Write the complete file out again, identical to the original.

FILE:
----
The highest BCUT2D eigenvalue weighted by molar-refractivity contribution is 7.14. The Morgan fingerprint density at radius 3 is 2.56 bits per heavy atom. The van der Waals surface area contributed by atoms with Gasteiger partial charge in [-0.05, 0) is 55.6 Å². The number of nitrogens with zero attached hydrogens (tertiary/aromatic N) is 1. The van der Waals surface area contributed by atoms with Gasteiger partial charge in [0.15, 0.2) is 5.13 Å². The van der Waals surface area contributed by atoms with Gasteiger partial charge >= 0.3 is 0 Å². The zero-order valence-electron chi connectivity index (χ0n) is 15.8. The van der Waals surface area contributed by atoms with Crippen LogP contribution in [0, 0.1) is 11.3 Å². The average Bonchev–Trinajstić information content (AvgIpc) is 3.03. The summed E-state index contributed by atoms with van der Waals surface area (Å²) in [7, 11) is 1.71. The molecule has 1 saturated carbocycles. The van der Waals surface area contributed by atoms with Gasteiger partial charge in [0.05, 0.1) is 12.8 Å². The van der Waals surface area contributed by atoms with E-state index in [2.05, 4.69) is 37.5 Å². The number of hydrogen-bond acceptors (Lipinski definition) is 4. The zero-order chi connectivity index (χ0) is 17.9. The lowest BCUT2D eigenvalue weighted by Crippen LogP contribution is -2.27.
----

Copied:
The highest BCUT2D eigenvalue weighted by molar-refractivity contribution is 7.14. The Morgan fingerprint density at radius 3 is 2.56 bits per heavy atom. The van der Waals surface area contributed by atoms with Gasteiger partial charge in [-0.05, 0) is 55.6 Å². The number of nitrogens with zero attached hydrogens (tertiary/aromatic N) is 1. The van der Waals surface area contributed by atoms with Gasteiger partial charge in [0.15, 0.2) is 5.13 Å². The van der Waals surface area contributed by atoms with Gasteiger partial charge >= 0.3 is 0 Å². The zero-order valence-electron chi connectivity index (χ0n) is 15.8. The van der Waals surface area contributed by atoms with Crippen LogP contribution in [0, 0.1) is 11.3 Å². The average Bonchev–Trinajstić information content (AvgIpc) is 3.03. The summed E-state index contributed by atoms with van der Waals surface area (Å²) in [7, 11) is 1.71. The molecule has 1 saturated carbocycles. The van der Waals surface area contributed by atoms with Gasteiger partial charge in [0.05, 0.1) is 12.8 Å². The van der Waals surface area contributed by atoms with E-state index in [2.05, 4.69) is 37.5 Å². The number of hydrogen-bond acceptors (Lipinski definition) is 4. The zero-order chi connectivity index (χ0) is 17.9. The lowest BCUT2D eigenvalue weighted by Crippen LogP contribution is -2.27.